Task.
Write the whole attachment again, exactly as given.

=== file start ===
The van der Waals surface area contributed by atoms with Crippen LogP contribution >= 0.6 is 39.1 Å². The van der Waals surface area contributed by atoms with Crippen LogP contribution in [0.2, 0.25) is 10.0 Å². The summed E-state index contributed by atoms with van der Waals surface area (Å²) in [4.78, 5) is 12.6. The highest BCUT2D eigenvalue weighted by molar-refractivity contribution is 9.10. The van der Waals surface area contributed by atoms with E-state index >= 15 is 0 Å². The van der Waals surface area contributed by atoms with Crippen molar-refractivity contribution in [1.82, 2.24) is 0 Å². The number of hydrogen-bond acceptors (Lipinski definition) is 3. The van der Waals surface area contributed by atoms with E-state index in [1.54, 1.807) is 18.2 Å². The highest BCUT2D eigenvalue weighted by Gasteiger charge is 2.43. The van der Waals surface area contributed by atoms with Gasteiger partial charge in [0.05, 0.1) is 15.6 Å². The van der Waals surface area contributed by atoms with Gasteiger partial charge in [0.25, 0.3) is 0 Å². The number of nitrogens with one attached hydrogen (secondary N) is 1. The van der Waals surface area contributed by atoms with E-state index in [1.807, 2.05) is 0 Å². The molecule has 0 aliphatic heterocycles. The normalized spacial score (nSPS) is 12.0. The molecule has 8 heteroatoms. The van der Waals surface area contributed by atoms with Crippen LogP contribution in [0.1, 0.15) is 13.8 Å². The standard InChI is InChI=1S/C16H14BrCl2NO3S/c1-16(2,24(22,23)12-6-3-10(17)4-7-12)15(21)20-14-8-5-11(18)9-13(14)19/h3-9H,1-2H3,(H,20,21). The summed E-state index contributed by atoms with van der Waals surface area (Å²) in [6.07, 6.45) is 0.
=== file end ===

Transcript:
The van der Waals surface area contributed by atoms with Crippen LogP contribution >= 0.6 is 39.1 Å². The van der Waals surface area contributed by atoms with Crippen LogP contribution in [0.2, 0.25) is 10.0 Å². The summed E-state index contributed by atoms with van der Waals surface area (Å²) in [4.78, 5) is 12.6. The highest BCUT2D eigenvalue weighted by molar-refractivity contribution is 9.10. The van der Waals surface area contributed by atoms with E-state index >= 15 is 0 Å². The van der Waals surface area contributed by atoms with Crippen molar-refractivity contribution in [1.82, 2.24) is 0 Å². The number of hydrogen-bond acceptors (Lipinski definition) is 3. The van der Waals surface area contributed by atoms with E-state index in [1.54, 1.807) is 18.2 Å². The highest BCUT2D eigenvalue weighted by Gasteiger charge is 2.43. The van der Waals surface area contributed by atoms with Gasteiger partial charge in [0.05, 0.1) is 15.6 Å². The van der Waals surface area contributed by atoms with Gasteiger partial charge in [0.25, 0.3) is 0 Å². The number of nitrogens with one attached hydrogen (secondary N) is 1. The van der Waals surface area contributed by atoms with E-state index in [1.807, 2.05) is 0 Å². The molecule has 0 aliphatic heterocycles. The normalized spacial score (nSPS) is 12.0. The molecule has 8 heteroatoms. The van der Waals surface area contributed by atoms with Crippen LogP contribution in [0.1, 0.15) is 13.8 Å². The standard InChI is InChI=1S/C16H14BrCl2NO3S/c1-16(2,24(22,23)12-6-3-10(17)4-7-12)15(21)20-14-8-5-11(18)9-13(14)19/h3-9H,1-2H3,(H,20,21). The summed E-state index contributed by atoms with van der Waals surface area (Å²) in [6.07, 6.45) is 0.